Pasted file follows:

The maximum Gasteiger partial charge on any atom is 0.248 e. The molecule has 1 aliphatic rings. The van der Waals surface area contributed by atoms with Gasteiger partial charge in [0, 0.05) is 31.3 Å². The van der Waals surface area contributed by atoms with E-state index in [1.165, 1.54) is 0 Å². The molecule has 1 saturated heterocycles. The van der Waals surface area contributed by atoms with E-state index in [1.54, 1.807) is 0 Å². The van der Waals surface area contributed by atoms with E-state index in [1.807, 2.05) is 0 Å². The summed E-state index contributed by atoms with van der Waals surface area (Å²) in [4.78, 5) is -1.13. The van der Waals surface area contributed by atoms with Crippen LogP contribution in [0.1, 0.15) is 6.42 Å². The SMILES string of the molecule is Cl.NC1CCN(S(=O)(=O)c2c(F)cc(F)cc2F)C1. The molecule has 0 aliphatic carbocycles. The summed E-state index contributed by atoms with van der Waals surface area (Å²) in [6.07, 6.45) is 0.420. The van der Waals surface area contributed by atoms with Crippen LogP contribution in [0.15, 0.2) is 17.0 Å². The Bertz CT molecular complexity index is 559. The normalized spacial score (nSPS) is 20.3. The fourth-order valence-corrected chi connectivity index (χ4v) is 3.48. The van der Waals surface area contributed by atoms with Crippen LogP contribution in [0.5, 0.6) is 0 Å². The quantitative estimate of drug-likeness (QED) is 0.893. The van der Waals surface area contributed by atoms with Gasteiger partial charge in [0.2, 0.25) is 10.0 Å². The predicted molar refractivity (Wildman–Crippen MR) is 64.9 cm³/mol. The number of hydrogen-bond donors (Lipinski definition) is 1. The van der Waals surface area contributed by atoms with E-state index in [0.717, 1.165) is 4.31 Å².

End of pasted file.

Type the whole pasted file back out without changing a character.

The maximum Gasteiger partial charge on any atom is 0.248 e. The molecule has 1 aliphatic rings. The van der Waals surface area contributed by atoms with Gasteiger partial charge in [0, 0.05) is 31.3 Å². The van der Waals surface area contributed by atoms with E-state index in [1.165, 1.54) is 0 Å². The molecule has 1 saturated heterocycles. The van der Waals surface area contributed by atoms with E-state index in [1.54, 1.807) is 0 Å². The van der Waals surface area contributed by atoms with E-state index in [1.807, 2.05) is 0 Å². The summed E-state index contributed by atoms with van der Waals surface area (Å²) in [4.78, 5) is -1.13. The van der Waals surface area contributed by atoms with Crippen LogP contribution in [0.1, 0.15) is 6.42 Å². The SMILES string of the molecule is Cl.NC1CCN(S(=O)(=O)c2c(F)cc(F)cc2F)C1. The molecule has 0 aliphatic carbocycles. The summed E-state index contributed by atoms with van der Waals surface area (Å²) in [6.07, 6.45) is 0.420. The van der Waals surface area contributed by atoms with Crippen LogP contribution in [0.15, 0.2) is 17.0 Å². The Bertz CT molecular complexity index is 559. The normalized spacial score (nSPS) is 20.3. The fourth-order valence-corrected chi connectivity index (χ4v) is 3.48. The van der Waals surface area contributed by atoms with Crippen LogP contribution in [0.5, 0.6) is 0 Å². The quantitative estimate of drug-likeness (QED) is 0.893. The van der Waals surface area contributed by atoms with Gasteiger partial charge in [0.2, 0.25) is 10.0 Å². The predicted molar refractivity (Wildman–Crippen MR) is 64.9 cm³/mol. The number of hydrogen-bond donors (Lipinski definition) is 1. The van der Waals surface area contributed by atoms with E-state index in [0.717, 1.165) is 4.31 Å².